“The Art World” calls to mind numbing gigantic white walled galleries and ridiculous price influxes. Often times these environemnts can distract the viewer from a sincere connection the work fosters, replacing sincere gestures into with large price tags or social maneuvers. In response, there is a rising group of galleries that resist a commercial setting and take art into the home. BULLETT interviews HungryMan Gallery, Sofa Gallery and Important Projects, three home-based galleries from across the United States.
HungryMan Gallery runs a commercial space in San Francisco and a residential project in Chicago. HungryMan started in Chicago while the founder, Robin Juan, was still in college. Since then, she has moved to San Francisco and runs the second space in the time she has after her nine to five job. Pari Karim, the new director of operations of the Chicago branch answers our questions on what’s it’s like in the space today.
Important Projects is a tiny contemporary art project located in the Rockridge neighborhood of Oakland. The space is literally a closet, but don’t mention that to co-founders Joel Dean, Sean Buckelew or Jason Benson. Emerging artists are invited to participate in small solo shows in which they have total creative control.
BULLETT: What made you want to offer your private living space to the public?
HUNGRYMAN – For me it wasn’t about offering my private living space to the public, but more wanting to have a community space where people can share their work, and realizing that there is no place more convenient than home. I think it takes the right type of person to live in a space like this. You have to really want to be a part of the gallery and the art community. Living in a space like this means that you work where you live, and oftentimes that can be a full-time job. On the other hand, it’s really rewarding to be able to be a part of something you really believe in. It’s always worth it when I hear about the positive experiences people have showing at HungryMan and visiting HungryMan.
SOFA: I wanted to continue working with artists but didn’t have the funds to open my own space. So it seemed simple enough to just invite artists to create a show in my living room.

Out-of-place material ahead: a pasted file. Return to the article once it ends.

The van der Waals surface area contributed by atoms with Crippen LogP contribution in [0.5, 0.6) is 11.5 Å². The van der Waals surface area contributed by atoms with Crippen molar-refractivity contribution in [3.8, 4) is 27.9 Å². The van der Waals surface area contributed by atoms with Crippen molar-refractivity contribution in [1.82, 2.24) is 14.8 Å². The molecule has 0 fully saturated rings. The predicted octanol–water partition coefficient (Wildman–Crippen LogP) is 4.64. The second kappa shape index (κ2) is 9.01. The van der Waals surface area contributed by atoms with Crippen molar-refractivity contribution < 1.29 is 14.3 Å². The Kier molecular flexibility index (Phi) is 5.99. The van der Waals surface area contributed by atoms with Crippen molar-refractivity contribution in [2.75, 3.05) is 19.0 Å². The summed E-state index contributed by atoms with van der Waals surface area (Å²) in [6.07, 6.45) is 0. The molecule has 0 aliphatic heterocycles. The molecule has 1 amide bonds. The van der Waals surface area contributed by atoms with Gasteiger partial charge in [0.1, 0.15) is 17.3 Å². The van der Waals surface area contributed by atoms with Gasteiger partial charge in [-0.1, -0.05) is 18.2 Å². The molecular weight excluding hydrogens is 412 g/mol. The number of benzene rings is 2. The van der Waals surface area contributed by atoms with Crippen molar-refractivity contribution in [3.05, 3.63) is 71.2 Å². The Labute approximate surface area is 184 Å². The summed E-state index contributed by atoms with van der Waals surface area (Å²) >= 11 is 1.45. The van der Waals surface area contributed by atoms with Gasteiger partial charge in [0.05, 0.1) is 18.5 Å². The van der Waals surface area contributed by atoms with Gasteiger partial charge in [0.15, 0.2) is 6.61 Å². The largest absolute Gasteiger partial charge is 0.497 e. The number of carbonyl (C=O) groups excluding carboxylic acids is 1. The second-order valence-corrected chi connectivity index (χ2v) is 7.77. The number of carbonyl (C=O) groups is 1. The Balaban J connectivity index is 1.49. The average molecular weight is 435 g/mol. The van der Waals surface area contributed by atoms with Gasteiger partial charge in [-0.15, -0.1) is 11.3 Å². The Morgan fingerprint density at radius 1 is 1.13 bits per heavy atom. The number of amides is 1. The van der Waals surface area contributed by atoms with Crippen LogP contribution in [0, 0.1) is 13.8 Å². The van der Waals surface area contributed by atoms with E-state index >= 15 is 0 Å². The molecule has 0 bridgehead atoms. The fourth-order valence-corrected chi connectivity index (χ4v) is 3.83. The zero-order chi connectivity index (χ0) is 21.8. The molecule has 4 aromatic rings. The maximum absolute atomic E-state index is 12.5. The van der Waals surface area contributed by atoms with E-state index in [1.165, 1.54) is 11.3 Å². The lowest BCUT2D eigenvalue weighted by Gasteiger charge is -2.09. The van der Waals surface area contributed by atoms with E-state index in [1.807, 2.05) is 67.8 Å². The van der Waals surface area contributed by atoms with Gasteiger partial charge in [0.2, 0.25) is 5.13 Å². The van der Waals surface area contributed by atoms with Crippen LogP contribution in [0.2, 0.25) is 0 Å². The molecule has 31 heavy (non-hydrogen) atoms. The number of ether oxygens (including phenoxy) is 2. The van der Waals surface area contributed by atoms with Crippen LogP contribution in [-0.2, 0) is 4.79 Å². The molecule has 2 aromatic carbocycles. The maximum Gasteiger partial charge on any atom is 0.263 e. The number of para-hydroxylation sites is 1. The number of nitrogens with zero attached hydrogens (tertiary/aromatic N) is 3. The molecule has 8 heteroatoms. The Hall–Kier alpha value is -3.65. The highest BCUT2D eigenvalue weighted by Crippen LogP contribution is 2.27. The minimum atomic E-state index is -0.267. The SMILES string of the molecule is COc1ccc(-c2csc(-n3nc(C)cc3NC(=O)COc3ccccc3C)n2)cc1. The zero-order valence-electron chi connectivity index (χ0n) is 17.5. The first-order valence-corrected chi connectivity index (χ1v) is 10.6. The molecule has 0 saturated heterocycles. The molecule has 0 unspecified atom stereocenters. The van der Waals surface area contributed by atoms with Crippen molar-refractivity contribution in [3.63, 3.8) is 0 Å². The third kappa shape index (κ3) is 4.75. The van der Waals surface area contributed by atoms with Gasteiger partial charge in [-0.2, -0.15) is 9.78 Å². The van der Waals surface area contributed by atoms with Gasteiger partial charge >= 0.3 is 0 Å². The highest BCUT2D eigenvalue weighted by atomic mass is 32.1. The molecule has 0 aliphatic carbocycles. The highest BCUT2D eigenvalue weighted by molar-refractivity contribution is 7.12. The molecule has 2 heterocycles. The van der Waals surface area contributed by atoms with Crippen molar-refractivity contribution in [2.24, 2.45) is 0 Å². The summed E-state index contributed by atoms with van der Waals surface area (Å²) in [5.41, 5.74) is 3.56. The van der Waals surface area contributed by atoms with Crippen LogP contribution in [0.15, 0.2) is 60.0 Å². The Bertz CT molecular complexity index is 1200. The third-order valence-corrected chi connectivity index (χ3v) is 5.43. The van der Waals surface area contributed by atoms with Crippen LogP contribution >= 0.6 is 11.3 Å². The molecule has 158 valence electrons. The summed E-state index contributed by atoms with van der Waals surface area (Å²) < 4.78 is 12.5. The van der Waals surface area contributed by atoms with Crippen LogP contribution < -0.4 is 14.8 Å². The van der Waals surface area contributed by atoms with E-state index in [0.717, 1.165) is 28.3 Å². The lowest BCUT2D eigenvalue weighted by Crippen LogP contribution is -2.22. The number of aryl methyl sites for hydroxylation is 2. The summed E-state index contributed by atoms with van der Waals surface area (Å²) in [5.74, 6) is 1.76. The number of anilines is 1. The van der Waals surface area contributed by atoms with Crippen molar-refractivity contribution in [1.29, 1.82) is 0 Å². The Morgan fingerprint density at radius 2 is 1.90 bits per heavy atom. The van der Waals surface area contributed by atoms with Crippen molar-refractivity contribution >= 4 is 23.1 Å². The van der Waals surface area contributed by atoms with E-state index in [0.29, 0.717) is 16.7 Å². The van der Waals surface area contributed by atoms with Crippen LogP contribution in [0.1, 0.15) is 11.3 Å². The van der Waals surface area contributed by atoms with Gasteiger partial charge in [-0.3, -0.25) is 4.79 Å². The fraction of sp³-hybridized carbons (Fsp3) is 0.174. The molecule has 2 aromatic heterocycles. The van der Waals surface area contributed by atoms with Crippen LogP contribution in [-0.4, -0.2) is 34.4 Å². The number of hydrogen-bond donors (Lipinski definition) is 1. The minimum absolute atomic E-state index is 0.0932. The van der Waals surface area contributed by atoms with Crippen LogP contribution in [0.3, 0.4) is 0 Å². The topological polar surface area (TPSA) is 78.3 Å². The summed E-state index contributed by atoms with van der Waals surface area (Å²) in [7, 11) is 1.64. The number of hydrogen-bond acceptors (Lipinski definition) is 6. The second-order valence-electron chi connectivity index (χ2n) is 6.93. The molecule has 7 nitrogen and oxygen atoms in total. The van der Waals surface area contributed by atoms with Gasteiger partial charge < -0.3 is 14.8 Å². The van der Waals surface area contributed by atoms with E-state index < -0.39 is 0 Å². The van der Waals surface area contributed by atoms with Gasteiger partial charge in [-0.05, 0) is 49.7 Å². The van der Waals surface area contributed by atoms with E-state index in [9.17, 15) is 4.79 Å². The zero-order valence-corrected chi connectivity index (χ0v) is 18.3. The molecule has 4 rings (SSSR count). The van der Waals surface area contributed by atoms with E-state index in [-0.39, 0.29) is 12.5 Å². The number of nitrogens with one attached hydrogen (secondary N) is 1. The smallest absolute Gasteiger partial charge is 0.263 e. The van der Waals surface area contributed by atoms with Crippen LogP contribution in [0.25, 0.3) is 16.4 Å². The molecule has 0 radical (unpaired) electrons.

IMPORTANT PROJECTS: Coming out of the Chicago scene, the impulse to start a domestic space was pretty natural. Alternative spaces like Roots & Culture, Scott Projects, and New York City (Gold Coast and Plisen) were the spaces we spent the most time at, and they were usually where we had the most fun. When we moved out here, we had the oppurtunity to elaborate on a model we’d become pretty comfortable with.
What is your most awkward experience having strangers in your gallery/living space?
HUNGRYMAN – Usually it’s expected that strangers are going to be in the gallery at some point during open hours or at an opening/closing reception. It’s the times that people walk into the gallery when we are not open to the public that are most awkward. One time I was baking cookies alone in the kitchen and I heard a noise in the gallery. When I looked up, there was a man in an orange vest standing in my living room. He had been writing people parking tickets outside and wanted to check out the paintings in the gallery. I told him about the show that was up and let him look around and then explained to him about open hours, etc. It’s just awkward when random dudes show up unexpectedly in your living room.
SOFA GALLERY: Well…I always notice gallery patrons eying my books. It usually makes me feel a little more exposed than I’d like…as if they’re sizing me up through my bookshelf.
IMPORTANT PROJECTS: The most awkward experience…it’s pretty awkward when people don’t get it.
What are the benefits of having a gallery within your living space that can’t be found in a larger community setting?